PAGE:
For roughly 40 bucks, you get all 30 MLB teams, 15 star and heroes teams, more than 100 legendary players, 67 different ballparks, and more than 100 alternate and retro jerseys. The selection of modes includes exhibition, franchise, expansion, pickup games, home run derby, trivia, and the "This Week In Baseball" (TWIB) challenge--a mode that lets you jump into some of last year's highlights in an attempt to change history. The franchise mode contains everything a franchise mode ought to, including player drafts, minor league teams, spring training games, contract arbitration, a disabled list, and staff budgets.

Take a close look at the back of the box, and you'll also see that All-Star Baseball 2005 is the only console baseball game this year to support four-player games. Invite your friends over, and you can join forces to control specific players on a single team, or you can pair up on opposing teams.

The close-up fielding camera puts you into the game.

The main thing Acclaim did to make the 2005 installment better was to expand its online features. Last year, all you could do was download roster updates. This year, you can actually play against other players in exhibition games, and you can keep track of your rank and statistics on a set of constantly updated scoreboards. The only thing missing from the package is the ability to set up custom tournaments.

Another nice aspect of the game is its hitting interface, or rather, the four different hitting interfaces that you have to choose from. Do you prefer timing-based hitting? Are you a fan of zone-aiming? Perhaps you'd prefer a 2D or 3D hitting cursor. All-Star Baseball 2005 offers all of these options.

What else is there to like? The accuracy of the stadium models is frightening. You can see fans sitting on the rooftops of the bars across the street from Wrigley Field. When you launch a home run into the outfield at Yankee Stadium, it has a chance to land inside of Monument Park--where the plaques commemorating famous Yankees players sit. Check out the scoreboards, and you'll see that they all update to show the current line score, scores from around the league, and player photos. The variety of player animation is ample, even if the game doesn't get as lavish with the details as MVP Baseball 2004 does. Alongside the action, Thom Brennaman and Steve Lyons call an accurate game. Their conversations sound natural, for the most part, even if they're not as excited as they've been in years past.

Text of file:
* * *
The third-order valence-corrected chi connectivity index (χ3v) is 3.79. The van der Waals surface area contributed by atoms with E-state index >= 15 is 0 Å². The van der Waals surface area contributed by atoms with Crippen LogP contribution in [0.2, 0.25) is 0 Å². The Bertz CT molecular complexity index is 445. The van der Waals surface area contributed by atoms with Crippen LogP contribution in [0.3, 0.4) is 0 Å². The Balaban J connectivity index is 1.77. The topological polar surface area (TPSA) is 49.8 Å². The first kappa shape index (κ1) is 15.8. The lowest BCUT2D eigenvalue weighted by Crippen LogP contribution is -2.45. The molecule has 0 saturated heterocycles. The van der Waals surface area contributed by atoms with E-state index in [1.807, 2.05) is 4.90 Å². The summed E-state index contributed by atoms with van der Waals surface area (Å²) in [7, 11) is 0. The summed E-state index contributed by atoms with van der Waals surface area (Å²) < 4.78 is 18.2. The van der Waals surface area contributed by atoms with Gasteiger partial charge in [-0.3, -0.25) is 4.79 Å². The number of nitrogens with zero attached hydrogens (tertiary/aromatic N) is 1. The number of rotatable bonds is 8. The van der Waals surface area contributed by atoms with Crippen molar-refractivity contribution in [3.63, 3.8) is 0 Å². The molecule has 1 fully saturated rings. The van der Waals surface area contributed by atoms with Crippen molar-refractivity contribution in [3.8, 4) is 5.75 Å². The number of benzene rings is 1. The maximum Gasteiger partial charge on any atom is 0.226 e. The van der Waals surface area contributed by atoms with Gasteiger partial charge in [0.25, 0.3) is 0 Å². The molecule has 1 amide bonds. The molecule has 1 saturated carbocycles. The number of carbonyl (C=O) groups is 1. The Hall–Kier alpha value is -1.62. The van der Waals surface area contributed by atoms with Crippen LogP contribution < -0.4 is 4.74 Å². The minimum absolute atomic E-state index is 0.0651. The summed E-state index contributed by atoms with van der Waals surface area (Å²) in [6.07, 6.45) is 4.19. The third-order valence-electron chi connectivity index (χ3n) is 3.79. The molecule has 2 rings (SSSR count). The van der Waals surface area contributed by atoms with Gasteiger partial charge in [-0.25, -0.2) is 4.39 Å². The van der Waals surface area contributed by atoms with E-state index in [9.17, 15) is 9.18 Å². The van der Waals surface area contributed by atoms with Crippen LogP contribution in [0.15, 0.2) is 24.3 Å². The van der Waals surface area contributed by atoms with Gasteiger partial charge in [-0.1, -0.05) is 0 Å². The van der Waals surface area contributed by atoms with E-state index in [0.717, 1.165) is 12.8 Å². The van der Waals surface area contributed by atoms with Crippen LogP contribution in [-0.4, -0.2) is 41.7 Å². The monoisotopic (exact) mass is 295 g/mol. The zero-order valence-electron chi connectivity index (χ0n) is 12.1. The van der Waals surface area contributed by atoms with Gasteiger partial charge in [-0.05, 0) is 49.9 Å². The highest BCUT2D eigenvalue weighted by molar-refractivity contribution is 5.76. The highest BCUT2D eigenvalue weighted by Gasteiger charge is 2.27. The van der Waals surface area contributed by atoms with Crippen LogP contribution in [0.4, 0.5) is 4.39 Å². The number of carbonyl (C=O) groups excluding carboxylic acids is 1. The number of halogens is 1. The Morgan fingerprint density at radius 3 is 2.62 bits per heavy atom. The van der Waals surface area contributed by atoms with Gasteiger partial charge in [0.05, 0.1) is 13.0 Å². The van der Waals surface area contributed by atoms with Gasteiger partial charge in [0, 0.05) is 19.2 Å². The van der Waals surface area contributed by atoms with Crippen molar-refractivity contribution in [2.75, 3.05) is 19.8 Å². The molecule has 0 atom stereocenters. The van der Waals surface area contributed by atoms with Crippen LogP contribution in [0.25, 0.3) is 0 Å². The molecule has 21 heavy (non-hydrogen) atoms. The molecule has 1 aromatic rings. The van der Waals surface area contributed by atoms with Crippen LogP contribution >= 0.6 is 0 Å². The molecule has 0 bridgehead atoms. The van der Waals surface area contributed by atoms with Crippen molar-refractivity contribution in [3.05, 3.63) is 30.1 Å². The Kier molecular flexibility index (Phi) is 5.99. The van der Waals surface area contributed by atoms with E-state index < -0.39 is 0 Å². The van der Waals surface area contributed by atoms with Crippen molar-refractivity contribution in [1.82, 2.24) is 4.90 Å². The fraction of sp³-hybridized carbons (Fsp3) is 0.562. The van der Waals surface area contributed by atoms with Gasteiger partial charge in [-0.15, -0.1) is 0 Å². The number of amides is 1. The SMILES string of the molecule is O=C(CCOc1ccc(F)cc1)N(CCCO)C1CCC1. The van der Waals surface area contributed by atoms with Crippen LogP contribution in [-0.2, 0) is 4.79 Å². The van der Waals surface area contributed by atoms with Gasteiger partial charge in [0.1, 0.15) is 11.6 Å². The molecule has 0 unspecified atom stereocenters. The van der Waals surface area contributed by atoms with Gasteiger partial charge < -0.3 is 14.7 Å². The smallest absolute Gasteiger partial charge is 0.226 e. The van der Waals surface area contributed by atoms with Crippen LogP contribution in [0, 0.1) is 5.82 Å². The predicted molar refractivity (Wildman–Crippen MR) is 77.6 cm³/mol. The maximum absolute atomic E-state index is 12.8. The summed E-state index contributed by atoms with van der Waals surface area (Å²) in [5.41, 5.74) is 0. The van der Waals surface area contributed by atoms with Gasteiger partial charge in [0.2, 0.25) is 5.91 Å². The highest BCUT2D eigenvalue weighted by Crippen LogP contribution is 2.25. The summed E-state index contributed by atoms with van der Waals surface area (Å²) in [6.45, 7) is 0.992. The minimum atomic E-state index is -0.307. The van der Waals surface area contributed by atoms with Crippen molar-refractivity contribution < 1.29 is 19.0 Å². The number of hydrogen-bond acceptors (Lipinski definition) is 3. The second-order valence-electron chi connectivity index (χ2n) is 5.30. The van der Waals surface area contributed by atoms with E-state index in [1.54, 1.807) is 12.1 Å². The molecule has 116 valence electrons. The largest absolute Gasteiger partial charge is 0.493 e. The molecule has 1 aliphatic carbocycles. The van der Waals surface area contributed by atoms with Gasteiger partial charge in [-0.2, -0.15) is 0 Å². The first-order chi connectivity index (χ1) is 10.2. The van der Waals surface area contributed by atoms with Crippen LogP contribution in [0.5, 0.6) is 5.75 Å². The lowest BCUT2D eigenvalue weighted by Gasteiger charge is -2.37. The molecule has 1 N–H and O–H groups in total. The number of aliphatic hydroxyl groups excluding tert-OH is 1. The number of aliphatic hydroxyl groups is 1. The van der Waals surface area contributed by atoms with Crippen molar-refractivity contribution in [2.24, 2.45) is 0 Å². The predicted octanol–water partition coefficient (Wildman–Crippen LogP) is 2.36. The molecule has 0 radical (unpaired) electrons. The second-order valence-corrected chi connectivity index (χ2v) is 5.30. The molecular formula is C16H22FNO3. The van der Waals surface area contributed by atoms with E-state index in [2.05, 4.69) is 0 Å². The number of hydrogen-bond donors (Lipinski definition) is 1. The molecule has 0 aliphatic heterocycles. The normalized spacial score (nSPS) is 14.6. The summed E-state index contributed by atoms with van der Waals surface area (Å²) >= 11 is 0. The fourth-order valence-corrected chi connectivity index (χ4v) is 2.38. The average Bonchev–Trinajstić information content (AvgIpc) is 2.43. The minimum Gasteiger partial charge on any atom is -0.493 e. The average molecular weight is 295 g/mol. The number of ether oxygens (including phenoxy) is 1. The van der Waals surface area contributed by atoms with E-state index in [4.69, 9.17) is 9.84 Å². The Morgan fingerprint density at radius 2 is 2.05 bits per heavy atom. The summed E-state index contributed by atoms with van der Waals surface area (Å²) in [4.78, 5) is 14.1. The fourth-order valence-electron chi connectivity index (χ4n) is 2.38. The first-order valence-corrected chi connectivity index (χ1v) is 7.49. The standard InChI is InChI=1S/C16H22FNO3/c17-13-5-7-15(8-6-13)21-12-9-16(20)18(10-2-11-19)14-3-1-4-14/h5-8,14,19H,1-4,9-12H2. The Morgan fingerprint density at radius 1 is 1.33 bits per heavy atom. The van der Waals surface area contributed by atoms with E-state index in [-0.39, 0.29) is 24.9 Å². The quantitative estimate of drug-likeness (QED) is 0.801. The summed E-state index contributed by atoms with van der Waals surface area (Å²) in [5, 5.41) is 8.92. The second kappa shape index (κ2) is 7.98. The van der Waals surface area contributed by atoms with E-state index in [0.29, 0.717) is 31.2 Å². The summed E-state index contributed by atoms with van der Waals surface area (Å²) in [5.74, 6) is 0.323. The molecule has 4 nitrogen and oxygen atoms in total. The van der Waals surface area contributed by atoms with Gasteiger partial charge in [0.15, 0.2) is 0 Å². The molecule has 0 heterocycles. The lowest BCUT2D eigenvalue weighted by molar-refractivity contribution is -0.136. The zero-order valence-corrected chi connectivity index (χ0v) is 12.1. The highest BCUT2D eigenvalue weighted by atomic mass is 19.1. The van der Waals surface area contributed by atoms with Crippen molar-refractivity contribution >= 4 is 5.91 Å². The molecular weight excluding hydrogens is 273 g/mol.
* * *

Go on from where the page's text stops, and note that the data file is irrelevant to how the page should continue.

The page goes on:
What's not to like? Acclaim seriously needs to revamp its instant replay system, and it needs to change the fielding camera back to the way it was in ASB 2004. Sure, actual TV studios do zoom in on an outfielder when he's going for the ball. However, that doesn't mean it's the best way to portray fielding in a video game. Also, the days when spectators only make generic catcalls are long gone. The crowd in All-Star Baseball 2005 has a good variety of one-liners, but they'd come off better if they were directed at specific players. Likewise, the awesome stadium PA music from last year (which featured House of Pain, LL Cool J, and Queen, among others) has been replaced by ill-fitting, unknown music from the likes of the Vengaboys. Blah.

Overall, there's more to like than not to like, especially if franchise and online modes are your main concerns.

Read the Reviews - PlayStation 2, Xbox
See the Game in Action - PlayStation 2, Xbox

MLB 2005

Publisher: Sony/989 Sports
Developer: 989 Studios
Platforms: PlayStation 2, PSOne
Players: 1-2
Roster Status: Current as of 02/25/04 (built-in player and roster editor)
Video Options: 480p progressive scan
Online Features: PS2 version offers exhibition games, tournaments, statistics tracking, rankings, and message boards for broadband and dial-up players. Users can set up custom tournaments. No roster downloads.

MLB 2005 is 989 Sports' entry into the pennant race.


There are at least a couple of reasons why you might want to pick MLB 2005 over one of its competitors.

First, all of those "other" games employ rather complex control schemes to simulate the processes of pitching, hitting, fielding, and baserunning. Some people just don't want to have to worry about whether their runner slides into the right or left side of the bag or if they released a pitch while the cursor was inside the green area of the pitching meter. MLB 2005 plays exactly like baseball games have played since the 32-bit era began. To pitch, you select a pitch and aim it using the cursor. Where it lands depends on what type of pitch you chose and how good the pitcher is. Visible hot and cold zones tell you where the batter's weak spots are. To hit, you have the option of guessing the pitch type and location before the swing, and you can even aim the bat high or low to induce grounders or pop-ups. However, you can also just swing away and take your chances.